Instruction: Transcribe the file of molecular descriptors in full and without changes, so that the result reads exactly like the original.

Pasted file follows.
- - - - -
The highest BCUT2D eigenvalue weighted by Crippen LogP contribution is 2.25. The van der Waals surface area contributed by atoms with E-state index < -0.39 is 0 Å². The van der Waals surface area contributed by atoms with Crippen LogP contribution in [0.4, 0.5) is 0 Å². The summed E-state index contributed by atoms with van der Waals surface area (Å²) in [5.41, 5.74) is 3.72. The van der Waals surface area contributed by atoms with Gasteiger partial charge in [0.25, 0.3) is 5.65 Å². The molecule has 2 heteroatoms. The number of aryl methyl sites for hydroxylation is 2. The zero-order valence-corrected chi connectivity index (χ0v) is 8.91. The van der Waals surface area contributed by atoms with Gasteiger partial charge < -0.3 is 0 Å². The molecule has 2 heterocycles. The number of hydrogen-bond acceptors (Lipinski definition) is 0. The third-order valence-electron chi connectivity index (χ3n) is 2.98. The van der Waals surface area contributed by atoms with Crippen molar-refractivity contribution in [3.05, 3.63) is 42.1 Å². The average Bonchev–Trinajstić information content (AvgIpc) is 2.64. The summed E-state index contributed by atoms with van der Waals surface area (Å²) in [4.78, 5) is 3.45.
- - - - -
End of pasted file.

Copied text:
The highest BCUT2D eigenvalue weighted by Crippen LogP contribution is 2.25. The van der Waals surface area contributed by atoms with E-state index < -0.39 is 0 Å². The van der Waals surface area contributed by atoms with Crippen LogP contribution in [0.4, 0.5) is 0 Å². The summed E-state index contributed by atoms with van der Waals surface area (Å²) in [5.41, 5.74) is 3.72. The van der Waals surface area contributed by atoms with Gasteiger partial charge in [0.25, 0.3) is 5.65 Å². The molecule has 2 heteroatoms. The number of aryl methyl sites for hydroxylation is 2. The zero-order valence-corrected chi connectivity index (χ0v) is 8.91. The van der Waals surface area contributed by atoms with Gasteiger partial charge < -0.3 is 0 Å². The molecule has 2 heterocycles. The number of hydrogen-bond acceptors (Lipinski definition) is 0. The third-order valence-electron chi connectivity index (χ3n) is 2.98. The van der Waals surface area contributed by atoms with Crippen molar-refractivity contribution in [3.05, 3.63) is 42.1 Å². The average Bonchev–Trinajstić information content (AvgIpc) is 2.64. The summed E-state index contributed by atoms with van der Waals surface area (Å²) in [4.78, 5) is 3.45.